Iowa naturalist Eileen Miller and I became acquainted through our shared appreciation for wildflowers. Her longstanding fascination with insects inspired her to learn more about the native plants these animals use to feed and reproduce.
Members of the Raccoon River Watershed Facebook group (open to anyone, not just central Iowans) are regularly treated to Eileen's spectacular pictures of insects and arachnids, such as: an Eastern Comma caterpillar making a shelter, a crab spider guarding her egg sac, a wolf spider carrying spiderlings on her back, some Giant Ichneumon wasps drilling into a dead tree to lay their eggs on larvae of Pigeon Horntail wasps, a male giant water bug carrying eggs on his back, or a little planthopper winged adult emerging from the last nymph stage.
I recently asked Eileen to share some of her favorite pictures of insects feeding on and/or pollinating Iowa wildflowers. Thirteen gorgeous shots are enclosed below.
Eileen's past contributions to this blog featured golden corydalis, hoary puccoon and fringed puccoon, marsh marigold, snow trillium, hepatica, blue cohosh, pasque flower, and yucca. Two years ago, she provided material for a post about unusual native fungi.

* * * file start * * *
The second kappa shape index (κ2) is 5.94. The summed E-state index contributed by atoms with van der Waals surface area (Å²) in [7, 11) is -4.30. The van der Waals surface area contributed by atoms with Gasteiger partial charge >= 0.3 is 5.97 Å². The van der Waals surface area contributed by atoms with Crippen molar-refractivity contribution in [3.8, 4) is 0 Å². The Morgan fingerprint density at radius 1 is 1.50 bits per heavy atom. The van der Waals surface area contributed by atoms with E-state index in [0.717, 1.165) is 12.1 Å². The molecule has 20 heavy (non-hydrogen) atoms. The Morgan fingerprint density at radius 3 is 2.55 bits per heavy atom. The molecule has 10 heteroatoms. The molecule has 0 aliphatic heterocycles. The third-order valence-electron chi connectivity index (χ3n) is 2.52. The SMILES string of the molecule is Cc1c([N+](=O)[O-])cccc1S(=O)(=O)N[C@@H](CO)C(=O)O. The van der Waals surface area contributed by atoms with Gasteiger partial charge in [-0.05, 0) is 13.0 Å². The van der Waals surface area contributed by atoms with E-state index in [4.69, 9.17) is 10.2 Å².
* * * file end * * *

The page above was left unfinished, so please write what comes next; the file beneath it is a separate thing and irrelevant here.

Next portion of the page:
An Asteroid caterpillar (Cuculia asteroides) feeding on goldenrod (Solidago sp.)
A bee fly (Exoprosopa fasciata) feeding on nectar of blazing star (Liatris sp.).
A bumble bee mimic fly (Mallota bautias) feeding on nectar of Mountain mint (Pcynanthemum virginianum)
Cabbage White butterfly (Pieris rapae) feeding on nectar of Monarda/horsemint/wild bergamot (Monarda fistulosa)
Leaf beetle species feeding on nectar/pollen of Prairie Coreopsis (Coreopsis palmate)
Black-&-Yellow Mud Dauber wasp (Sceliphron caementarium) feeding on nectar of Butterfly Milkweed (Asclepias tuberosa)
Bumble bee species collecting pollen on Lead Plant (Amorpha canadense)
A flower fly (Spilomizia sp.) mimicking a yellow jacket wasp and sipping nectar from Joe Pyeweed (Eupatorium sp.)
A digger wasp (Mellisodes sp.) on Wingstem (Verbesina alternifolia)
A soldier fly species (Odontomyia cincya) on a species of fleabane (Erigeron sp.)
Eastern Tiger Swallowtail butterfly (Papilio glaucus) on mountain mint (Pcynanthemum virginianum)
Bumble bee (Bombus griseocolis) on Pale Purple Coneflower (Echinacea pallida)
Bumble bee (Bombus pennsylvanicus) emerging from the tube of a Turtle Head flower (Chelone glabra). Note the pollen spraying into the air.
Sometimes Shakespeare says it best
"O wonderful, wonderful, and most wonderful wonderful! And yet again wonderful..."